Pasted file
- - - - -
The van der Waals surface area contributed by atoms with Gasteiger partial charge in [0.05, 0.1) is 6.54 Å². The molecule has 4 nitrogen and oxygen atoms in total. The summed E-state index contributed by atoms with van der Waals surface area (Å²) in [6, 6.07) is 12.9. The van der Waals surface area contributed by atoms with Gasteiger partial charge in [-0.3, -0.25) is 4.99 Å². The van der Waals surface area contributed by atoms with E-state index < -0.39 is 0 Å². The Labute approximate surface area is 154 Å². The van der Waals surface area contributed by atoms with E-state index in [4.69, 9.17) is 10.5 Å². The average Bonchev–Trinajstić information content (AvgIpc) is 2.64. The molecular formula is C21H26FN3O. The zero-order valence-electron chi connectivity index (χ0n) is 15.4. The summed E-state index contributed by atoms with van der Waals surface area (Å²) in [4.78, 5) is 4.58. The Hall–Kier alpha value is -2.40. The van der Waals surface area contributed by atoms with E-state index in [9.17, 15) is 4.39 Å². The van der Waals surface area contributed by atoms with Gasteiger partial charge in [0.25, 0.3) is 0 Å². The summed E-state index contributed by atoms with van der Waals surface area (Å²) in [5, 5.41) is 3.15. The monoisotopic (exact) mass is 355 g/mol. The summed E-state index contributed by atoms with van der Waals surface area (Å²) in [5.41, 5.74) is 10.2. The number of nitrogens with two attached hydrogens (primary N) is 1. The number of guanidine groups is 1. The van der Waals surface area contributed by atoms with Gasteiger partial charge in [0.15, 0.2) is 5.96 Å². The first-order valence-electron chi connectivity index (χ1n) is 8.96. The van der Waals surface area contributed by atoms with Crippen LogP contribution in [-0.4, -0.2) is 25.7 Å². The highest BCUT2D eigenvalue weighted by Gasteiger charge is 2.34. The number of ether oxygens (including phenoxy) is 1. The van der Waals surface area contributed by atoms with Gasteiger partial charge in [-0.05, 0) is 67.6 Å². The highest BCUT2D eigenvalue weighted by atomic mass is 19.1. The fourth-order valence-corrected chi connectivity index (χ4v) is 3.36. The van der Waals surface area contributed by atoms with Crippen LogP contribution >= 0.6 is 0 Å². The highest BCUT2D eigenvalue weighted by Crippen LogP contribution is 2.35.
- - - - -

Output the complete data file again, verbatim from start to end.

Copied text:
The van der Waals surface area contributed by atoms with Gasteiger partial charge in [0.05, 0.1) is 6.54 Å². The molecule has 4 nitrogen and oxygen atoms in total. The summed E-state index contributed by atoms with van der Waals surface area (Å²) in [6, 6.07) is 12.9. The van der Waals surface area contributed by atoms with Gasteiger partial charge in [-0.3, -0.25) is 4.99 Å². The van der Waals surface area contributed by atoms with E-state index < -0.39 is 0 Å². The Labute approximate surface area is 154 Å². The van der Waals surface area contributed by atoms with E-state index in [4.69, 9.17) is 10.5 Å². The average Bonchev–Trinajstić information content (AvgIpc) is 2.64. The molecular formula is C21H26FN3O. The zero-order valence-electron chi connectivity index (χ0n) is 15.4. The summed E-state index contributed by atoms with van der Waals surface area (Å²) in [4.78, 5) is 4.58. The Hall–Kier alpha value is -2.40. The van der Waals surface area contributed by atoms with E-state index in [9.17, 15) is 4.39 Å². The van der Waals surface area contributed by atoms with Gasteiger partial charge in [0.25, 0.3) is 0 Å². The summed E-state index contributed by atoms with van der Waals surface area (Å²) in [5, 5.41) is 3.15. The monoisotopic (exact) mass is 355 g/mol. The summed E-state index contributed by atoms with van der Waals surface area (Å²) in [5.41, 5.74) is 10.2. The number of nitrogens with two attached hydrogens (primary N) is 1. The number of guanidine groups is 1. The van der Waals surface area contributed by atoms with Gasteiger partial charge in [0.15, 0.2) is 5.96 Å². The first-order valence-electron chi connectivity index (χ1n) is 8.96. The van der Waals surface area contributed by atoms with Crippen LogP contribution in [-0.4, -0.2) is 25.7 Å². The highest BCUT2D eigenvalue weighted by Gasteiger charge is 2.34. The number of ether oxygens (including phenoxy) is 1. The van der Waals surface area contributed by atoms with Gasteiger partial charge in [-0.05, 0) is 67.6 Å². The highest BCUT2D eigenvalue weighted by atomic mass is 19.1. The fourth-order valence-corrected chi connectivity index (χ4v) is 3.36. The van der Waals surface area contributed by atoms with Crippen LogP contribution >= 0.6 is 0 Å². The highest BCUT2D eigenvalue weighted by Crippen LogP contribution is 2.35.